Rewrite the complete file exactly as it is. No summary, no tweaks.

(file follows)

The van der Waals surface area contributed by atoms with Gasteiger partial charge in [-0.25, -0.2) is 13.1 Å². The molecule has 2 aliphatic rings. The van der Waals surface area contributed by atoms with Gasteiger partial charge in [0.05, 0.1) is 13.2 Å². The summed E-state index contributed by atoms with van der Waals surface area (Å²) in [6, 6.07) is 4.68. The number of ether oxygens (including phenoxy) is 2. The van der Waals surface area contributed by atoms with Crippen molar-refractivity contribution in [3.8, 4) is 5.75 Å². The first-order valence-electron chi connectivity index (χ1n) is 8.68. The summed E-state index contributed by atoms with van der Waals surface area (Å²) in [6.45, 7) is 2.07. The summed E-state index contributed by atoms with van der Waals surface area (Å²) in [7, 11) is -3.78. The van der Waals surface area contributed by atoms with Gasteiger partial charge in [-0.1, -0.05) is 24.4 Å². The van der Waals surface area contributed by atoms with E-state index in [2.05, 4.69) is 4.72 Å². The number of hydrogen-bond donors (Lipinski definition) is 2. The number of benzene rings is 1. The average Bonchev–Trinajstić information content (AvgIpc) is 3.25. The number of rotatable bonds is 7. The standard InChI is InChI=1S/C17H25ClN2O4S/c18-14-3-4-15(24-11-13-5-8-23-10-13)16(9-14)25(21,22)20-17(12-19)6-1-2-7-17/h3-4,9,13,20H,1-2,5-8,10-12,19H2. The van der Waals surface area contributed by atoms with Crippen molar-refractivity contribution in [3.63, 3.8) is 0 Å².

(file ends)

The van der Waals surface area contributed by atoms with Gasteiger partial charge in [-0.25, -0.2) is 13.1 Å². The molecule has 2 aliphatic rings. The van der Waals surface area contributed by atoms with Gasteiger partial charge in [0.05, 0.1) is 13.2 Å². The summed E-state index contributed by atoms with van der Waals surface area (Å²) in [6, 6.07) is 4.68. The number of ether oxygens (including phenoxy) is 2. The van der Waals surface area contributed by atoms with Crippen molar-refractivity contribution in [3.8, 4) is 5.75 Å². The first-order valence-electron chi connectivity index (χ1n) is 8.68. The summed E-state index contributed by atoms with van der Waals surface area (Å²) in [6.45, 7) is 2.07. The summed E-state index contributed by atoms with van der Waals surface area (Å²) in [7, 11) is -3.78. The van der Waals surface area contributed by atoms with Gasteiger partial charge in [-0.1, -0.05) is 24.4 Å². The van der Waals surface area contributed by atoms with E-state index in [2.05, 4.69) is 4.72 Å². The number of hydrogen-bond donors (Lipinski definition) is 2. The number of benzene rings is 1. The average Bonchev–Trinajstić information content (AvgIpc) is 3.25. The number of rotatable bonds is 7. The standard InChI is InChI=1S/C17H25ClN2O4S/c18-14-3-4-15(24-11-13-5-8-23-10-13)16(9-14)25(21,22)20-17(12-19)6-1-2-7-17/h3-4,9,13,20H,1-2,5-8,10-12,19H2. The van der Waals surface area contributed by atoms with Crippen molar-refractivity contribution in [3.63, 3.8) is 0 Å².